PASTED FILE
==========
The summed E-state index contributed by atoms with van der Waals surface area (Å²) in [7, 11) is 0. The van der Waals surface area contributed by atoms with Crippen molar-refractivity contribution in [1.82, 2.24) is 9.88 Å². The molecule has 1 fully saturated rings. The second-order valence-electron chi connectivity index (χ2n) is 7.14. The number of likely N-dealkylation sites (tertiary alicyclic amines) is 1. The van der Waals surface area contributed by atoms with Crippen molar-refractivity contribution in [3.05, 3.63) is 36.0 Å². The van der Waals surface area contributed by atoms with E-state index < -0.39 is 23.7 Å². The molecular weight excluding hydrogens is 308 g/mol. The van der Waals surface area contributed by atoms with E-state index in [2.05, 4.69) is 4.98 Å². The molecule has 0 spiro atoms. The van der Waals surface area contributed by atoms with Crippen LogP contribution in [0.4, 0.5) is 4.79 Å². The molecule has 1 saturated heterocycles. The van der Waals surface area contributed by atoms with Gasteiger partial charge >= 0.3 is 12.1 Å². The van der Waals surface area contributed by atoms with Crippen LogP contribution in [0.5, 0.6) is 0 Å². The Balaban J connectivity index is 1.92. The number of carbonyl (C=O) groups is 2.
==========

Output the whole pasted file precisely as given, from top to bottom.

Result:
The summed E-state index contributed by atoms with van der Waals surface area (Å²) in [7, 11) is 0. The van der Waals surface area contributed by atoms with Crippen molar-refractivity contribution in [1.82, 2.24) is 9.88 Å². The molecule has 1 fully saturated rings. The second-order valence-electron chi connectivity index (χ2n) is 7.14. The number of likely N-dealkylation sites (tertiary alicyclic amines) is 1. The van der Waals surface area contributed by atoms with Crippen molar-refractivity contribution in [3.05, 3.63) is 36.0 Å². The van der Waals surface area contributed by atoms with E-state index < -0.39 is 23.7 Å². The molecular weight excluding hydrogens is 308 g/mol. The van der Waals surface area contributed by atoms with E-state index in [2.05, 4.69) is 4.98 Å². The molecule has 0 spiro atoms. The van der Waals surface area contributed by atoms with Crippen LogP contribution in [0.4, 0.5) is 4.79 Å². The molecule has 1 saturated heterocycles. The van der Waals surface area contributed by atoms with Gasteiger partial charge >= 0.3 is 12.1 Å². The van der Waals surface area contributed by atoms with Crippen LogP contribution in [0.5, 0.6) is 0 Å². The Balaban J connectivity index is 1.92. The number of carbonyl (C=O) groups is 2.